The 1899 Cuban Marriage Law Controversy: Church, State and Empire in the Crucible of Nation

By Logan, Enid Lynette | Journal of Social History, Winter 2008 | Go to article overview

The 1899 Cuban Marriage Law Controversy: Church, State and Empire in the Crucible of Nation


Logan, Enid Lynette, Journal of Social History


In December 1898, U.S. and Spanish officials signed the treaty of Paris, ending three decades of anti-colonial revolution in Cuba and nearly four hundred years of Spanish rule. (1) Cuba did not gain full independence with this act however, as those present agreed that the island would be transferred from a colony of Spain to a protectorate of the U.S. In the present essay, I analyze a battle over marriage that took place during the first occupation of Cuba (1899-1902), among elites occupying the upper levels of Cuba's religious and political orders. From the point of view of U.S. administrators, this period marked the end of the Spanish empire and the opening of the age of American imperial rule. For Cuban politicians and Church officials, the immediate post-colonial era constituted a crucial juncture for the emergence of the Cuban state, the redefinition of the powers of the Church, and the articulation and implantation of visions of nation. It is perhaps unsurprising then, that questions of nation, sovereignty, and empire lay at the heart of the marriage battle.

The conflict in question surrounded the May 1899 issuance of a marriage law known as Military Order No. 66. This decree was authored by Jose Antonio Gonzalez Lanuza, an outspoken member of the revolutionary party, who sat as the Minister of Justice and Public Instruction in the American-led Cuban cabinet. It declared that marriage was a fundamentally civil contract, and as such, only marriages performed by a secular authority would be recognized by the state. While individuals were free to wed according to the dictates of their respective religions, religious marriages would no longer be accorded legal validity. Thus with the passage of Military Order No. 66, the Catholic Church--which, in the colonial era had been both the only tolerated religious sect, and the only institution authorized to solemnize marriage--was entirely divested of jurisdiction over an area of civil life in which it had held near exclusive competence for over three centuries.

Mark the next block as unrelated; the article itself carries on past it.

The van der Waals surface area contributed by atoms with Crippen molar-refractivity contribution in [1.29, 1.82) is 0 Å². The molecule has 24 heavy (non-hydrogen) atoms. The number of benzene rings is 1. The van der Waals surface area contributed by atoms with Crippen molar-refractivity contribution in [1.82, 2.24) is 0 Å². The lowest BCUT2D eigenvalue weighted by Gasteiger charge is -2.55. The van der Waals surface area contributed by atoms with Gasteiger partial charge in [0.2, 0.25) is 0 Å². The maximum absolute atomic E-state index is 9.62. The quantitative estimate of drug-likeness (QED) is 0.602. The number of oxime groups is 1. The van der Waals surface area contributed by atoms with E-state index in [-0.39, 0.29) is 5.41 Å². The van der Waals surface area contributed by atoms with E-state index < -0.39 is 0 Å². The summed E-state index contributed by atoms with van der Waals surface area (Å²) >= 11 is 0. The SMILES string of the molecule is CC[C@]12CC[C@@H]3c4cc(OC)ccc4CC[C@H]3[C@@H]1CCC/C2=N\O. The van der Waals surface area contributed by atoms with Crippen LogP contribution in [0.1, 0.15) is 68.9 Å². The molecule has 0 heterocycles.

Soon after the publication of this law, a stunned and outraged Church officialdom sent up a vigorous protest. Havana's controversial and fiery Bishop Manuel Santander issued a public statement denouncing the U.S. military government, and declaring that the state could not annul the authority of the Church. San-tandems successor, Italian-born Donato Sbaretti, officially elevated the Church's protest to the office of the U.S. administration, and demanded that all religious marriages be recognized before the law, as in the United States. General Leonard Wood, the Military Governor of Cuba, decided to solicit the opinions of Cuba's political elite on the matter, and declared that he would rule based upon the consensus of the majority.

The findings of Wood's inquiry were overwhelming and unambiguous. The radical marriage decree was supported by public officials throughout the island, ranging in rank from municipal councilmen to the justices of the Supreme Court. Though Bishop Sbaretti found scattered support among those surveyed, the vast majority unequivocally opposed his proposal. Characterizing the Church's position as arrogant, absurd, and unacceptable, nationalists argued that the 1899 marriage law must be upheld in order to protect the vital interests of the nascent state: effecting the final separation of civil and religious powers, eradicating the Spanish colonial legacy, and verifying national sovereignty. Many claimed that the passage of the law was a key step towards Cuba's transformation into a modern, democratic nation, fit for membership among the great nations of the world.

Despite the tide of opinion in its favor, the 1899 Marriage Law was eventually overturned by the American military government. For the moment, then, the Church retained its ability to legally solemnize marriage, and the issue was not discussed again on a national level until the divorce debates of 1914-1918. …

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